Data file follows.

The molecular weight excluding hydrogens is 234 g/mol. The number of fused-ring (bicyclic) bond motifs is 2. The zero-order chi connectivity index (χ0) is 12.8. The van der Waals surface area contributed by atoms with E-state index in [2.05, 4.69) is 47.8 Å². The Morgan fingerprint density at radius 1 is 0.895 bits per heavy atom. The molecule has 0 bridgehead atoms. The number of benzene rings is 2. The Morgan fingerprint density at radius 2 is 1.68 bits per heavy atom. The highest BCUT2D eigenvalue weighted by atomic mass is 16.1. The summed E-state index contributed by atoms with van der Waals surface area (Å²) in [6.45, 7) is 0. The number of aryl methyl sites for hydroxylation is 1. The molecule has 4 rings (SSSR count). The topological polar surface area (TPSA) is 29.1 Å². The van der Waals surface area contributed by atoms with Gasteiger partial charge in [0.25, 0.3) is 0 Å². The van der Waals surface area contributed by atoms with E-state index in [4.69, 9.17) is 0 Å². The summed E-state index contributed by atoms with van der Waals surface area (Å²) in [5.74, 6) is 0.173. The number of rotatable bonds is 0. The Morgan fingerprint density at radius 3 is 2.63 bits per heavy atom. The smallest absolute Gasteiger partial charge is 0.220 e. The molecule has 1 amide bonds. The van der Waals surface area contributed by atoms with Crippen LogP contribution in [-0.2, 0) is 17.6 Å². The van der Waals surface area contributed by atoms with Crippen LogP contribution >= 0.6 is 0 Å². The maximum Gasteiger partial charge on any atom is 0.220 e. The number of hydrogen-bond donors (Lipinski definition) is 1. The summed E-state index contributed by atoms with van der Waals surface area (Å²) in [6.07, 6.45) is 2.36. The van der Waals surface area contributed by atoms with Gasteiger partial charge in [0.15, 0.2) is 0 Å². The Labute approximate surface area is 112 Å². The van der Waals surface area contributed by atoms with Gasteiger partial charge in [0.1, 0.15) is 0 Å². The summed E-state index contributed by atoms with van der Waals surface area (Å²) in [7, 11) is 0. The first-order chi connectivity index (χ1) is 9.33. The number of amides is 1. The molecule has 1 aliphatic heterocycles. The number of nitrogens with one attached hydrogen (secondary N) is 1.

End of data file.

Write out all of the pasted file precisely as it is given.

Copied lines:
The molecular weight excluding hydrogens is 234 g/mol. The number of fused-ring (bicyclic) bond motifs is 2. The zero-order chi connectivity index (χ0) is 12.8. The van der Waals surface area contributed by atoms with E-state index in [2.05, 4.69) is 47.8 Å². The Morgan fingerprint density at radius 1 is 0.895 bits per heavy atom. The molecule has 0 bridgehead atoms. The number of benzene rings is 2. The Morgan fingerprint density at radius 2 is 1.68 bits per heavy atom. The highest BCUT2D eigenvalue weighted by atomic mass is 16.1. The summed E-state index contributed by atoms with van der Waals surface area (Å²) in [6.45, 7) is 0. The number of aryl methyl sites for hydroxylation is 1. The molecule has 4 rings (SSSR count). The topological polar surface area (TPSA) is 29.1 Å². The van der Waals surface area contributed by atoms with Gasteiger partial charge in [0.25, 0.3) is 0 Å². The van der Waals surface area contributed by atoms with E-state index in [4.69, 9.17) is 0 Å². The summed E-state index contributed by atoms with van der Waals surface area (Å²) in [5.74, 6) is 0.173. The number of rotatable bonds is 0. The Morgan fingerprint density at radius 3 is 2.63 bits per heavy atom. The smallest absolute Gasteiger partial charge is 0.220 e. The molecule has 1 amide bonds. The van der Waals surface area contributed by atoms with Crippen LogP contribution in [-0.2, 0) is 17.6 Å². The van der Waals surface area contributed by atoms with Crippen LogP contribution >= 0.6 is 0 Å². The maximum Gasteiger partial charge on any atom is 0.220 e. The number of hydrogen-bond donors (Lipinski definition) is 1. The summed E-state index contributed by atoms with van der Waals surface area (Å²) in [6.07, 6.45) is 2.36. The van der Waals surface area contributed by atoms with Gasteiger partial charge in [0.15, 0.2) is 0 Å². The Labute approximate surface area is 112 Å². The van der Waals surface area contributed by atoms with Gasteiger partial charge in [0.1, 0.15) is 0 Å². The summed E-state index contributed by atoms with van der Waals surface area (Å²) in [7, 11) is 0. The first-order chi connectivity index (χ1) is 9.33. The number of amides is 1. The molecule has 1 aliphatic heterocycles. The number of nitrogens with one attached hydrogen (secondary N) is 1.